A1.

${displaystyle phi to left(psi to phi right)}$

A2.

${displaystyle left(phi to left(psi rightarrow xi right)right)to left(left(phi to psi right)to left(phi to xi right)right)}$

A3.

${displaystyle left(lnot phi to lnot psi right)to left(psi to phi right)}$

We use the lemma

${displaystyle pto p}$

proved here, which we refer to as (L1), and use the following additional lemma, proved here:

(L2)

${displaystyle pto ((pto q)to q)}$

We first prove

${displaystyle neg neg pto p}$

. For shortness, we denote

${displaystyle qto (rto q)}$

by φ0. We also use repeatedly the method of the hypothetical syllogism metatheorem as a shorthand for several proof steps.

(1)

${displaystyle varphi _{0}}$

(instance of (A1))

(2)

${displaystyle (neg neg varphi _{0}to neg neg p)to (neg pto neg varphi _{0})}$

(instance of (A3))

(3)

${displaystyle (neg pto neg varphi _{0})to (varphi _{0}to p)}$

(instance of (A3))

(4)

${displaystyle (neg neg varphi _{0}to neg neg p)to (varphi _{0}to p)}$

(from (2) and (3) by the hypothetical syllogism metatheorem)

(5)

${displaystyle neg neg pto (neg neg varphi _{0}to neg neg p)}$

(instance of (A1))

(6)

${displaystyle neg neg pto (varphi _{0}to p)}$

(from (4) and (5) by the hypothetical syllogism metatheorem)

(7)

${displaystyle varphi _{0}to ((varphi _{0}to p)to p)}$

(instance of (L2))

(8)

${displaystyle (varphi _{0}to p)to p}$

(from (1) and (7) by modus ponens)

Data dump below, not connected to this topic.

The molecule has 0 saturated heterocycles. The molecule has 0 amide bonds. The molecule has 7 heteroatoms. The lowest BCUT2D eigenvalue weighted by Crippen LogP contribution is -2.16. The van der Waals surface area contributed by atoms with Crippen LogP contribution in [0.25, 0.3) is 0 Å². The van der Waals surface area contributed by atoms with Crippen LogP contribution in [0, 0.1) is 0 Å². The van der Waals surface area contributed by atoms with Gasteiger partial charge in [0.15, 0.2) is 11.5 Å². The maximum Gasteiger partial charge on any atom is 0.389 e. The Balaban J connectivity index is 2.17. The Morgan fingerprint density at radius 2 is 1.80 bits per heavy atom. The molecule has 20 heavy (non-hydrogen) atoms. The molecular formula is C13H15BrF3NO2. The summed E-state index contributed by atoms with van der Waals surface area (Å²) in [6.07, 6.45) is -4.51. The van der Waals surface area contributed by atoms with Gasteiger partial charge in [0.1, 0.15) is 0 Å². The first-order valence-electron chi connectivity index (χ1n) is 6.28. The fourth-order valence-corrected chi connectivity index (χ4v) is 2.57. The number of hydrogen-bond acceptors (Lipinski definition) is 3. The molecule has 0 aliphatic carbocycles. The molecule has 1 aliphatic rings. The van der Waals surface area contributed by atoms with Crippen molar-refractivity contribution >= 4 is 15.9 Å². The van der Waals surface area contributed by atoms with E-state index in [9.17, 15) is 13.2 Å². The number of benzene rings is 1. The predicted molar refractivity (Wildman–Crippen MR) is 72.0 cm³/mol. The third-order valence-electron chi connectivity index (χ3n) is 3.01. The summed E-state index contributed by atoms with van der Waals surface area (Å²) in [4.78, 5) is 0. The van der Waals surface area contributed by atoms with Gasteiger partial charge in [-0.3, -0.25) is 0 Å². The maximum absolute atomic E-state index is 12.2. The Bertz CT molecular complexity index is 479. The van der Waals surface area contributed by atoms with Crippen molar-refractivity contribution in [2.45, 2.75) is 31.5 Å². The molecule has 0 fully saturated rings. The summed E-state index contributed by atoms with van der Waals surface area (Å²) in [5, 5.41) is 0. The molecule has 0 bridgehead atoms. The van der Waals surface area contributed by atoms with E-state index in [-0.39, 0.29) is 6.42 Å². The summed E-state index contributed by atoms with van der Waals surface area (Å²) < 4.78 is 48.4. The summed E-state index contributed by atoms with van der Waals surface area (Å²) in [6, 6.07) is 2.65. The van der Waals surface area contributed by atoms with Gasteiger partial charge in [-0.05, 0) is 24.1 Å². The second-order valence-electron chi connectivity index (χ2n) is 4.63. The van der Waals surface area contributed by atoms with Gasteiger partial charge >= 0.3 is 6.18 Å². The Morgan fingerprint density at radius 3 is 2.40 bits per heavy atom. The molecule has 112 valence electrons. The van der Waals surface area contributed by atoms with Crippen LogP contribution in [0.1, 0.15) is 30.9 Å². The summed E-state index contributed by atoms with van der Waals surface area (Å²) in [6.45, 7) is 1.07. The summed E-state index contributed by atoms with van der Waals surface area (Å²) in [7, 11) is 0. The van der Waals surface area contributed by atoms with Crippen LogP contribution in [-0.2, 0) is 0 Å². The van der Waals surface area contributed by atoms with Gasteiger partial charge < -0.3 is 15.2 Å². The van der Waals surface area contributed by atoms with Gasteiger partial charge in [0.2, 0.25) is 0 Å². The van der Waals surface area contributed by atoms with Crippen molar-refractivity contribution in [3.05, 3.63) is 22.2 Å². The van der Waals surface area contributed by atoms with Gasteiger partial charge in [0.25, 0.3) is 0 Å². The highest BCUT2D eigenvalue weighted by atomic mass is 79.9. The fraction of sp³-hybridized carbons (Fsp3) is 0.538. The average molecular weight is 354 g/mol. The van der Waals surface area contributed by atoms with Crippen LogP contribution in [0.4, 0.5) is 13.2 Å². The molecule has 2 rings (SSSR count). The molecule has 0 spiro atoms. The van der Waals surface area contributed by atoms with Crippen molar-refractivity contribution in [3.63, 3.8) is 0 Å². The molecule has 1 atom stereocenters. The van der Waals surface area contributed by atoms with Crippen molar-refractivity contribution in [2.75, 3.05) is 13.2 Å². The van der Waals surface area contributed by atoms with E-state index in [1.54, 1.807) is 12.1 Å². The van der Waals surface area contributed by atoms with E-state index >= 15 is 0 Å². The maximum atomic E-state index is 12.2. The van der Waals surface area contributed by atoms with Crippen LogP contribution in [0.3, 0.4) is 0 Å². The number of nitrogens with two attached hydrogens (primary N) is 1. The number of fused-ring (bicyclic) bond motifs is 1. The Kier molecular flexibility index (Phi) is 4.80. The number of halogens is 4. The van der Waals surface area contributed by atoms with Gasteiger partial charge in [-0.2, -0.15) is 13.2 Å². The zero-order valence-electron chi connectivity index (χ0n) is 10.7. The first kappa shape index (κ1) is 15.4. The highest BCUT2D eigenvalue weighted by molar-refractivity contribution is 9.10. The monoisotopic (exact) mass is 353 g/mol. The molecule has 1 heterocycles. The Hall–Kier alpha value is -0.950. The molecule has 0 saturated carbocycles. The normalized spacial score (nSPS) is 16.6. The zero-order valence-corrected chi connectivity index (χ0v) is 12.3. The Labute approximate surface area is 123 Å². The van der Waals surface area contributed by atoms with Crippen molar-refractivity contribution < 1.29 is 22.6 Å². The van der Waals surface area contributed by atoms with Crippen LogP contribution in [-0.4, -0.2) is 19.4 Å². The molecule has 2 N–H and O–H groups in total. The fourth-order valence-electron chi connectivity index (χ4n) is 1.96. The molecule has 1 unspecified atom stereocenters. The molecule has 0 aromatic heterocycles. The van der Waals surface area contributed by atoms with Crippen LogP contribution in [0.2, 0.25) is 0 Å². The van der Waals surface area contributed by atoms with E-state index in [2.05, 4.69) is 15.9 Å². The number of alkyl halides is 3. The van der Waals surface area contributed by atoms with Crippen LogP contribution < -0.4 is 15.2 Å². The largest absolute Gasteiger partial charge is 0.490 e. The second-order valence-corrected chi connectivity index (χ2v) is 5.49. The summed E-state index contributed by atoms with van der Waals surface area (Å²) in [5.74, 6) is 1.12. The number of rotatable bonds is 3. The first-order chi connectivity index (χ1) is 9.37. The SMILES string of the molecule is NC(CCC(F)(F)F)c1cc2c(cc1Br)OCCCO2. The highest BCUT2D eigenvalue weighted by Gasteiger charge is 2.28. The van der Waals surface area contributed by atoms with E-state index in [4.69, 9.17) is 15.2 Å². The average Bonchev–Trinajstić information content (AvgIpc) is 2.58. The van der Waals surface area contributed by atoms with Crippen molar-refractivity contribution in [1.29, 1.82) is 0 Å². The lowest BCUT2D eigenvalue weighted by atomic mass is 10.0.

(9)

${displaystyle neg neg pto p}$

(from (6) and (8) by the hypothetical syllogism metatheorem)

We now prove

${displaystyle pto neg neg p}$

.

(1)

${displaystyle neg neg neg pto neg p}$

(instance of the first part of the theorem we have just proven)

(2)

${displaystyle (neg neg neg pto neg p)to (pto neg neg p)}$

(instance of (A3))

(3)

${displaystyle pto neg neg p}$

(from (1) and (2) by modus ponens)

And the proof is complete.

## References

1. ^ Or alternate symbolism such as A ↔ ¬(¬A) or Kleene’s *49o: A ∾ ¬¬A (Kleene 1952:119; in the original Kleene uses an elongated tilde ∾ for logical equivalence, approximated here with a “lazy S”.)
2. ^ Hamilton is discussing Hegel in the following: “In the more recent systems of philosophy, the universality and necessity of the axiom of Reason has, with other logical laws, been controverted and rejected by speculators on the absolute.[On principle of Double Negation as another law of Thought, see Fries, Logik, §41, p. 190; Calker, Denkiehre odor Logic und Dialecktik, §165, p. 453; Beneke, Lehrbuch der Logic, §64, p. 41.]” (Hamilton 1860:68)
3. ^ The o of Kleene’s formula *49o indicates “the demonstration is not valid for both systems [classical system and intuitionistic system]”, Kleene 1952:101.
4. ^ PM 1952 reprint of 2nd edition 1927 pp. 101–02, 117.

## Bibliography

• William Hamilton, 1860, Lectures on Metaphysics and Logic, Vol. II. Logic; Edited by Henry Mansel and John Veitch, Boston, Gould and Lincoln.
• Christoph Sigwart, 1895, Logic: The Judgment, Concept, and Inference; Second Edition, Translated by Helen Dendy, Macmillan & Co. New York.
• Stephen C. Kleene, 1952, Introduction to Metamathematics, 6th reprinting with corrections 1971, North-Holland Publishing Company, Amsterdam NY, ISBN 0-7204-2103-9.
• Stephen C. Kleene, 1967, Mathematical Logic, Dover edition 2002, Dover Publications, Inc, Mineola N.Y. ISBN 0-486-42533-9
• Alfred North Whitehead and Bertrand Russell, Principia Mathematica to *56, 2nd edition 1927, reprint 1962, Cambridge at the University Press.